Ayurveda signifies knowledge of what promotes life as well as that which injures it. By definition, it transcends the practice of medicine, but popularly it is identified with India's traditional system of medicine which has been in vogue since the Buddhist period and continues to serve 70% of India's rural population. Research in Ayurveda has been dominated by studies on medicinal plants and the development of herbal drugs, which has a large market growing at 15% per year. However, basic research which employs modern biology, immunology, and chemistry to investigate the concepts, procedures,and products has received little attention. This gap calls out for correction lest the absence of basic studies according to modern scientific protocols should lead to Ayurveda being regarded as a form of "herbal therapy" as was done by the WaltonCommittee in the UK. Concepts of body constitution, digestive process of food in the gut and substrates in tissues, rejuvenation, body adaptation to seasons and taste as a chemical indicator are examples of the rich collection of cues that Ayurveda provides for the modern investigator. The programme on Ayurvedic Biology was initiated primarily by the office of the Principal ScientificAdvisor to the Government of India. The programme, now reconceived, is being implemented by the Science and Engineering Research Board (SERB). Against this background, the SERB constituted a Task Force to promote the application of basic sciences in the investigation of Ayurvedic concepts, procedures and products, and nurture the discipline of Ayurvedic Biology.
Thrust areas of research:
Operation of the Program:
The programme of Ayurvedic Biology will be steered by a Task Force to promote high quality research which would lead to major contributions to scientific knowledge and which could have implications for improving the standards of health care. The investigative work in this programme will necessarily involve the full participation of scientists and Ayurvedic experts who would be part of established institutions of science, medicine, and Ayurveda in India. Individual or groups of scientists, physicians and Ayurvedic experts are encouraged to submit project proposals on any interesting aspect of Ayurvedic concepts, procedures, or products, which would lend themselves to investigation by employing modern scientific protocols. All project proposals should conform to the standard SERB format for Ayurvedic Biology and would be considered on the basis of peer review.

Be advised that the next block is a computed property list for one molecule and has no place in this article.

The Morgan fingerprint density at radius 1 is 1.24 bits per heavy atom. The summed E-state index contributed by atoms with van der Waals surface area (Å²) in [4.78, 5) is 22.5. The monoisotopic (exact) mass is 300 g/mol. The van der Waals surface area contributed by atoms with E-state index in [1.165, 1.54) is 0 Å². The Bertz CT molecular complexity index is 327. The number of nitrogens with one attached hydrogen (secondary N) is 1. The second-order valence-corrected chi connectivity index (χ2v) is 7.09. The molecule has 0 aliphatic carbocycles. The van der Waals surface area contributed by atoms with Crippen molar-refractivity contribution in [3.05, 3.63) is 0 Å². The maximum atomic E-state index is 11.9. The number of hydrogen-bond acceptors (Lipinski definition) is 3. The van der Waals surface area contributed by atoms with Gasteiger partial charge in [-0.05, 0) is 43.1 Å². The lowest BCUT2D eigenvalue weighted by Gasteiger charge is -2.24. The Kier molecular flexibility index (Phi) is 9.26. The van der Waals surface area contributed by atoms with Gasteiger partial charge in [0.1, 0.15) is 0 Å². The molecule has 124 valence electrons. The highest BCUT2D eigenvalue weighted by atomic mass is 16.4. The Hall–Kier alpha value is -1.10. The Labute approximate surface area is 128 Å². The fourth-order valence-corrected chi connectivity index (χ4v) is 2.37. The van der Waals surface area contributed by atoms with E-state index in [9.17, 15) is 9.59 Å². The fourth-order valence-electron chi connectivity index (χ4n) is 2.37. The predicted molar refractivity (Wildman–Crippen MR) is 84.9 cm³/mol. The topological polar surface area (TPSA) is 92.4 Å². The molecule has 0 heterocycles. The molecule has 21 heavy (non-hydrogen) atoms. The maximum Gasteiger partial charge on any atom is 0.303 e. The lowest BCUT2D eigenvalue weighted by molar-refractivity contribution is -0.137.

The Task Force will be responsible for
Specific Guidelines for submission of Project proposals.
Contact person Details:
The contact details of Programme Officers are given below:
Dr. Balachandar Venkatesan Phd, Scientist 'E'
Member Secretary- Health Science/Ayurvedic Biology
Science and Engineering Research Board
5 & 5A, Lower Ground Floor,
Vasant Square Mall,Plot No. A, Community Centre,
Sector-5, Pocket-5, Vasant Kunj
Q1: What is the main objective of the AB program?
The main objective of the AB program is to promote the application of basic sciences towards the investigation of Ayurvedic concepts, procedures and products with the materials and methods of Molecular Biology, Immunology and Biological Chemistry.
Q2: How is the Project Proposal submitted under AB program different from those supported by the ministry of Ayush?
A2: AB program confines itself to the subjects indicated in Question 2. It excludes herbal drug development, clinical research including clinical trials for safety and efficacy of drugs and medical procedures.
Q3: Does the Board have priority areas for funding under AB Program ?
A3: The current areas of interest are the following:
Q4: What is the budget limit for the ABprojects supported by the SERB?
A4: There is no budget limit. However, the budget is decided based on the requirement for its successful implementation. The Investigator should propose a budget which is realistic based on proposed objectives and supporting experiments.
Q5: What is the normal duration of a project?
A5: The normal duration of a AB project supported is three years. However, depending on the quantum of work, the duration can vary as well.
Q6: Currently I am executing an EMR project under Life sciences. Whether I am eligible to apply for a project under Ayurvedic biology program?
Q7: I wish to apply for a project on plant based research. Will it will be considered under ABprogram?
A7: Projects that deal with ethnopharmacology will not be considered.
O8: I am a basic biologist I wish to apply a project under AB. Is it mandatory that I should have co-Investigator with Ayurvedic knowledge?
Q9: Are co-investigators allowed in ABproject? If they are from different institutions, can the budget be provided separately to both the principal investigator and co-Investigator (s)?
A9: Yes. Co-Investigator(s) are allowed in AB projects.Separate budget can also be provided to the co-investigator (s) even if they belong to different institutions. However, the co-Investigator (s) role and the budget should be appropriately justified. PI should clearly indicate a Co-Investigators in his institution, who should be qualified, ready and willing to take over in case the PI leaves.
Q10: How does the SERB monitor the progress of funded projects?
A10: Apart from submitting annual progress report and account statements, the investigators may also be called for presentation before the Task force. In certain cases, on site visit also made to assess the progress of work.
Q11: When can I apply for funding? Is there any time schedule for submission of application?
A11: Proposals can be submitted any time of the year.